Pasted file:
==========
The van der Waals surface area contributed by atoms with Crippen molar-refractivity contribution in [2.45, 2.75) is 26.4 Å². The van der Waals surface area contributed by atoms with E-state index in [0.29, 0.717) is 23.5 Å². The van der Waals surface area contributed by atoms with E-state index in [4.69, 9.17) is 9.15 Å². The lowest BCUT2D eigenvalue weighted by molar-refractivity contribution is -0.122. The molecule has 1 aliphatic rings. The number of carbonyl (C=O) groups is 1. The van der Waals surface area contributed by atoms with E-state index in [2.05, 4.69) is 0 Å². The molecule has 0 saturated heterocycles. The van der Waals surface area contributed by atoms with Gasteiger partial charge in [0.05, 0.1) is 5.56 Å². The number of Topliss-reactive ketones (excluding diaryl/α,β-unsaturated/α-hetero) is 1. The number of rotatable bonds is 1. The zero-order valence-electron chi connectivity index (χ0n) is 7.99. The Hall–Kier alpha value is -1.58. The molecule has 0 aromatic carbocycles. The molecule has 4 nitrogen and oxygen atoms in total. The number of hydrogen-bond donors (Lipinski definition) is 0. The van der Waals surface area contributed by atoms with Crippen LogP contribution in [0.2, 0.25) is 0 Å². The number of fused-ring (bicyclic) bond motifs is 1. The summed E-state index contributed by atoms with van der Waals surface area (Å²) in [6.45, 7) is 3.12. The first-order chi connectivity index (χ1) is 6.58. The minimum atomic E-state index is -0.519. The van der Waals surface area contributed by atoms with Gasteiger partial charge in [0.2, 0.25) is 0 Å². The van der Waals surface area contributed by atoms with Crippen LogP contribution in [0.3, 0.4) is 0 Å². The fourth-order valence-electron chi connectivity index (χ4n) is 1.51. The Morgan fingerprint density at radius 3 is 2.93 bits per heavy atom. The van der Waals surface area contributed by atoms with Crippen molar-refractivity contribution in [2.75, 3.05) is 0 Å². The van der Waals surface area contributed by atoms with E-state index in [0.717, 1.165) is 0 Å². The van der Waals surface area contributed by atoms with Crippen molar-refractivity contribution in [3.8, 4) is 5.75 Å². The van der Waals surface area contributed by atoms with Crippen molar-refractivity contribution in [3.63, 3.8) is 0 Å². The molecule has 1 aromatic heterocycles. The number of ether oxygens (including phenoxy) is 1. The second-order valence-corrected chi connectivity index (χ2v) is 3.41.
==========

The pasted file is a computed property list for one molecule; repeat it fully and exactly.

The van der Waals surface area contributed by atoms with Crippen molar-refractivity contribution in [2.45, 2.75) is 26.4 Å². The van der Waals surface area contributed by atoms with E-state index in [0.29, 0.717) is 23.5 Å². The van der Waals surface area contributed by atoms with E-state index in [4.69, 9.17) is 9.15 Å². The lowest BCUT2D eigenvalue weighted by molar-refractivity contribution is -0.122. The molecule has 1 aliphatic rings. The number of carbonyl (C=O) groups is 1. The van der Waals surface area contributed by atoms with E-state index in [2.05, 4.69) is 0 Å². The molecule has 0 saturated heterocycles. The van der Waals surface area contributed by atoms with Gasteiger partial charge in [0.05, 0.1) is 5.56 Å². The number of Topliss-reactive ketones (excluding diaryl/α,β-unsaturated/α-hetero) is 1. The number of rotatable bonds is 1. The zero-order valence-electron chi connectivity index (χ0n) is 7.99. The Hall–Kier alpha value is -1.58. The molecule has 0 aromatic carbocycles. The molecule has 4 nitrogen and oxygen atoms in total. The number of hydrogen-bond donors (Lipinski definition) is 0. The van der Waals surface area contributed by atoms with Crippen LogP contribution in [0.2, 0.25) is 0 Å². The number of fused-ring (bicyclic) bond motifs is 1. The summed E-state index contributed by atoms with van der Waals surface area (Å²) in [6.45, 7) is 3.12. The first-order chi connectivity index (χ1) is 6.58. The minimum atomic E-state index is -0.519. The van der Waals surface area contributed by atoms with Gasteiger partial charge in [0.2, 0.25) is 0 Å². The van der Waals surface area contributed by atoms with Crippen LogP contribution in [0.3, 0.4) is 0 Å². The fourth-order valence-electron chi connectivity index (χ4n) is 1.51. The Morgan fingerprint density at radius 3 is 2.93 bits per heavy atom. The van der Waals surface area contributed by atoms with Crippen molar-refractivity contribution in [2.75, 3.05) is 0 Å². The van der Waals surface area contributed by atoms with E-state index in [0.717, 1.165) is 0 Å². The van der Waals surface area contributed by atoms with Crippen molar-refractivity contribution in [3.8, 4) is 5.75 Å². The van der Waals surface area contributed by atoms with Crippen molar-refractivity contribution in [3.63, 3.8) is 0 Å². The molecule has 1 aromatic heterocycles. The number of ether oxygens (including phenoxy) is 1. The second-order valence-corrected chi connectivity index (χ2v) is 3.41.